Better futures for young lives with epilepsy and associated conditions
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Going out

Going out, clubbing and drinking can be a large part of university and college social life for some people. Having epilepsy may mean that you have some questions about this – even if you’ve already worked out the answers, there are still some important details you should be aware of:

I’ve got epilepsy, can I go clubbing?

Having epilepsy does not automatically mean you can’t go clubbing. If your seizures are triggered by flashing lights (photosensitive epilepsy- which affects less than 5% of people with epilepsy), this may make things slightly more complicated. You may want to check with clubs and music venues as to what kind of lighting they have and whether they use flashing lights.

It is a flicker rate of between 5-30 times a second that is most likely to cause a problem but everyone is different.

Will drinking alcohol mean I have more seizures?

Whether to drink alcohol or not is your personal choice but there are two key factors to consider:

  • Is it safe to drink with my medication?
  • What are the potential risks of drinking too much?

Can I drink alcohol while on my medication?

The medical advice for drinking alcohol will vary depending on your medication, so check with your doctor. For more information, visit the NHS website and search under the drug name.

How much alcohol can I drink?

If you have epilepsy, it is recommended you drink no more than 2 units of alcohol a day. (How much is 2 units?)

It is important to remember that for some people with epilepsy alcohol can increase the likelihood of seizures occurring. Having epilepsy does not necessarily mean that you cannot have a drink, it just means that you need to be a bit more careful.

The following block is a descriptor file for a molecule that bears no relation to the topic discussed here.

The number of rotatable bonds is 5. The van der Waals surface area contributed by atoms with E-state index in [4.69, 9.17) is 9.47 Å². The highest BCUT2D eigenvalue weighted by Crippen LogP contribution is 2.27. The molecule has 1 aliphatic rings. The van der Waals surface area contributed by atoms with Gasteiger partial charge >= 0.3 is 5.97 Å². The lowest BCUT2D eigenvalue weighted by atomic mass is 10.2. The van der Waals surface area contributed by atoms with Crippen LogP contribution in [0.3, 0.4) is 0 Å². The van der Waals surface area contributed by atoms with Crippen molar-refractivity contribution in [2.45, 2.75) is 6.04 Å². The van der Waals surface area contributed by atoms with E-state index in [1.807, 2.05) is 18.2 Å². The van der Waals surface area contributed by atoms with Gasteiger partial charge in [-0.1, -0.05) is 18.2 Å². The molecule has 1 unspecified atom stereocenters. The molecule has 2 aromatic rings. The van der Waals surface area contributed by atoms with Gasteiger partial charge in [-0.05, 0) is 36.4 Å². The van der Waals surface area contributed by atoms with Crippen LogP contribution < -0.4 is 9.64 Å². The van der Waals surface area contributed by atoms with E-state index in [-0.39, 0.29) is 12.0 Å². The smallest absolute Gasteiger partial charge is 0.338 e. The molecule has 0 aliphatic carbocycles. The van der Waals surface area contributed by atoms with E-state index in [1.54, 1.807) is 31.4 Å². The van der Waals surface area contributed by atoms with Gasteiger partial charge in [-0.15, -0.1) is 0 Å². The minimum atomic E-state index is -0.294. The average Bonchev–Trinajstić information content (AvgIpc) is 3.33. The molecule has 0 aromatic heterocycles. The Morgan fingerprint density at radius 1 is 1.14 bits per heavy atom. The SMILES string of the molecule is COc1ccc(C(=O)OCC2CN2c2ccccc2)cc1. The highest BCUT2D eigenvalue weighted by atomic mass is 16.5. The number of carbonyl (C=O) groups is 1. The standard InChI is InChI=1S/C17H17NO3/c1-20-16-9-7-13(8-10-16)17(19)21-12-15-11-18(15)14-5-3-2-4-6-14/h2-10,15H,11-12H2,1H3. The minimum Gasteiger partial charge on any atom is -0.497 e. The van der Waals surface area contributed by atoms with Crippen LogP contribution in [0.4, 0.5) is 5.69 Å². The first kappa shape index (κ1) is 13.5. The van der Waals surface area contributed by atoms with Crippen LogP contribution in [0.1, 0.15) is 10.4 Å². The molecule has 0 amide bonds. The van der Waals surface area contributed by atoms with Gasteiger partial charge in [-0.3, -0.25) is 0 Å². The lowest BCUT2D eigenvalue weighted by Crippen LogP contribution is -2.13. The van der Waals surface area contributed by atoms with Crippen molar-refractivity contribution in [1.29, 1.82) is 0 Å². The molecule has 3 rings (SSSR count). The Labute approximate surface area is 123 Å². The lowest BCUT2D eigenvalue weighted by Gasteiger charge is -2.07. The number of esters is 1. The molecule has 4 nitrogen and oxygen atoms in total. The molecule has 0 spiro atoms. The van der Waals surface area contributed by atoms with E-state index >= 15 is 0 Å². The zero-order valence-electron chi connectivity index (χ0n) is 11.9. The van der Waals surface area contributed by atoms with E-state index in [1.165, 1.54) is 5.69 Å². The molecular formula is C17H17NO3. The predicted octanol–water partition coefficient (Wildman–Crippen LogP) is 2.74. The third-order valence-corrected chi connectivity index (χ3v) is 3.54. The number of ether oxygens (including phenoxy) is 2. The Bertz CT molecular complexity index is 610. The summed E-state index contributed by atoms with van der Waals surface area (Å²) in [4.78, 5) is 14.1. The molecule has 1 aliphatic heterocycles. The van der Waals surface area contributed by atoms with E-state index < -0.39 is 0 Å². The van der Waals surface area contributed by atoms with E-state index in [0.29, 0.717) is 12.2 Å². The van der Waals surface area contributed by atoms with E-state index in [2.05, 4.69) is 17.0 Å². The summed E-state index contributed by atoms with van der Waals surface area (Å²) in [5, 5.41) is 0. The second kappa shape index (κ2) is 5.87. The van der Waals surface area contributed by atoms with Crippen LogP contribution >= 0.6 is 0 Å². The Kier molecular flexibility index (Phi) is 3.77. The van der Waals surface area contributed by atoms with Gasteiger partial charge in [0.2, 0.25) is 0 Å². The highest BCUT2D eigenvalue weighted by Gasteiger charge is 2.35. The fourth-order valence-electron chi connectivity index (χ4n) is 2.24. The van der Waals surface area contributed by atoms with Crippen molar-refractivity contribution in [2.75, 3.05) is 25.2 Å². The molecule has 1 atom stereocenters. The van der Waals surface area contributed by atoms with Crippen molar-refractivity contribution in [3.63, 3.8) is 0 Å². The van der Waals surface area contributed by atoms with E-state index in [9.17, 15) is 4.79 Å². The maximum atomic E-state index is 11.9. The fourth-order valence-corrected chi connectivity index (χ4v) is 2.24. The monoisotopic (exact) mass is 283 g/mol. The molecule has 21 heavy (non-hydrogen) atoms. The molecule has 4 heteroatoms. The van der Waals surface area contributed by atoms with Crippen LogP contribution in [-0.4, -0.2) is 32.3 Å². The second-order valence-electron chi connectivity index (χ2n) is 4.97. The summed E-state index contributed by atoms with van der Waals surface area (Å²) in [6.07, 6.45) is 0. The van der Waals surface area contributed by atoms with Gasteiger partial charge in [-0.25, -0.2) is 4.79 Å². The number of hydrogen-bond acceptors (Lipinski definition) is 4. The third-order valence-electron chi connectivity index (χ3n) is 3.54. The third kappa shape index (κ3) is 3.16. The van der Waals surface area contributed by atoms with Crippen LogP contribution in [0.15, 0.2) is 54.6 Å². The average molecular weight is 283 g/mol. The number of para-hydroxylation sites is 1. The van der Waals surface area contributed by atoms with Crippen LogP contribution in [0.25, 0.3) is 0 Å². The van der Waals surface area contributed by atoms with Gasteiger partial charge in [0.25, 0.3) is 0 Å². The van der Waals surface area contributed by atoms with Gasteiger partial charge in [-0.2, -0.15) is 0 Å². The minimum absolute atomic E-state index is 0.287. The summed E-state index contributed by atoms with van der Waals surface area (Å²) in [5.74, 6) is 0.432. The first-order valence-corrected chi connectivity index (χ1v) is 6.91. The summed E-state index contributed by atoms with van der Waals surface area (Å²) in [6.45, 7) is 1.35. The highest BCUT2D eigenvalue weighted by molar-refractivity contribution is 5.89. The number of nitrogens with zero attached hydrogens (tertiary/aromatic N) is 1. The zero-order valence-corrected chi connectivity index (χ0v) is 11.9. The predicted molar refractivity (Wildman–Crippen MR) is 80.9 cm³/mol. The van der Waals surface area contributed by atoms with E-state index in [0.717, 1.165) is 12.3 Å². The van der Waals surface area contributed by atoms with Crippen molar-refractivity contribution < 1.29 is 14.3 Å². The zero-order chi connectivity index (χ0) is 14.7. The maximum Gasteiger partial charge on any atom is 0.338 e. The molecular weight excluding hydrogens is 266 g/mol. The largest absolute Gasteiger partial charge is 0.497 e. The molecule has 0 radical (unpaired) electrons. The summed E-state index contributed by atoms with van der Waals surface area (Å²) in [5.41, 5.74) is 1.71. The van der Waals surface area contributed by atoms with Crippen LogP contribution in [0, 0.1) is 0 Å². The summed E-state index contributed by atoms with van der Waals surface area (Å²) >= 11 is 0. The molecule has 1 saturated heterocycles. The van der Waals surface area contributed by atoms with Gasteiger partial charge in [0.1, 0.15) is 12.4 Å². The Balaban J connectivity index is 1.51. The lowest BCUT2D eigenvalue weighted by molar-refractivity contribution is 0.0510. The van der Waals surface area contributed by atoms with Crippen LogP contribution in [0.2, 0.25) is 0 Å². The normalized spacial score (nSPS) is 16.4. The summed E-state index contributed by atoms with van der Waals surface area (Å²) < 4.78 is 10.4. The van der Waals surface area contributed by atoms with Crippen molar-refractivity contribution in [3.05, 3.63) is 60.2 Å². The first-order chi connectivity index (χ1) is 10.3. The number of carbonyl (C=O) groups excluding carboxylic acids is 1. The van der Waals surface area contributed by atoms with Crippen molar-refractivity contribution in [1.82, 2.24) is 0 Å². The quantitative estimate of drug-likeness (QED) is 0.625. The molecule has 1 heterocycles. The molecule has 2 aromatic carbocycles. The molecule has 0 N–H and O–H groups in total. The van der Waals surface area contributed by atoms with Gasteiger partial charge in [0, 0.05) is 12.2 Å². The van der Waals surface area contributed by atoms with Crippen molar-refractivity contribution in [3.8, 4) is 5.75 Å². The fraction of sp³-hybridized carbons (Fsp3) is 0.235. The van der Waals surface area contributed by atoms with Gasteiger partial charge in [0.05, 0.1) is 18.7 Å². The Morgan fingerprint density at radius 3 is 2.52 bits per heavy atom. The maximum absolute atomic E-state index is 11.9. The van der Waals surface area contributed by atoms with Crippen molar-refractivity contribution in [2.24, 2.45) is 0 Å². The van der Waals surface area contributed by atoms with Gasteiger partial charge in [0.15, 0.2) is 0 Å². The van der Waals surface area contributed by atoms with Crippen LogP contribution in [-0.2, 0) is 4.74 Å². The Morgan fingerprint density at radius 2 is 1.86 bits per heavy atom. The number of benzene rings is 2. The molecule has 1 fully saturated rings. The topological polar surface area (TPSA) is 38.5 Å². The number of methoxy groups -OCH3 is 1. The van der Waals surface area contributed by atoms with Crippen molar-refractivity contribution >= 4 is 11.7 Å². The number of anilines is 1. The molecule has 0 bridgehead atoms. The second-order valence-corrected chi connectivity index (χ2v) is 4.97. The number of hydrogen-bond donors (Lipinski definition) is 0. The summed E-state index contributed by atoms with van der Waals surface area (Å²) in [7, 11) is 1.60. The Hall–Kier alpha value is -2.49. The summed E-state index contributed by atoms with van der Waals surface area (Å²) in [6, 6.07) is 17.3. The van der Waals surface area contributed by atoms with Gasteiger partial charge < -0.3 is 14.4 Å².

Some things to consider are…

  • Alcohol disrupts sleep – Good sleep habits are intrinsic to epilepsy management and being overtired is a common trigger for seizures.
  • Antiepileptic medication can increase the effect that alcohol has on your body, conversely, it can also worsen the side effects of some AEDs.
  • Alcohol itself can be a seizure trigger for some people. This can be when they are actually drinking, but more often it is the next day when their brain and body are dehydrated.
  • It is not uncommon for people to overdo it on a night out, remember though, if you end up being sick it may reduce the level of medication in your system, which could in turn affect your seizures.
  • If you do end up getting back late from a night out, try to give yourself plenty of time to recover and catch up on sleep the next day.<.li>
  • Try speaking to your GP or Pharmacist to find out more about how your medication reacts with alcohol.
  • Make sure that you drink lots of water in between alcoholic drinks and before you go to bed.
  • Know your limits!

Will drugs affect my seizures?

Odds are that you have no interest in taking recreational drugs (such as cocaine, ecstasy, heroin and marijuana), but that does not mean that you will not be exposed to them at one time or another. You may already know quite a lot about drugs, the risks involved in taking them or what you will do if you are offered them.

It is no surprise that taking recreational drugs can increase the risks of having a seizure and it is also worth noting that mixing some antiepileptic medications with other drugs can have serious health implications.

Some antiepileptic medications are controlled substances, which means that it is illegal for anyone to be in possession of them other than the person they have been prescribed too.

Only ever take medication that is prescribed to you and never give your prescriptions to anyone else.

If you want to talk to someone about drugs or you are worried about a friend, Frank has a lot of useful information.

Helpline

If you have any more questions about any of these topics or any queries about going to university, you can call our experienced team on 01342 831245 or email This email address is being protected from spambots. You need JavaScript enabled to view it..

Helpline: 01342 831342 (Mon-Fri, 9am-3pm)
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Star Fact!

Currently only 52% of the population of people with epilepsy are seizure free.

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Cyber EssentialsFundraising RegulatorYoung Epilepsy is the operating name of The National Centre for Young People with Epilepsy (NCYPE).
Registered Charity number 311877 (England and Wales)

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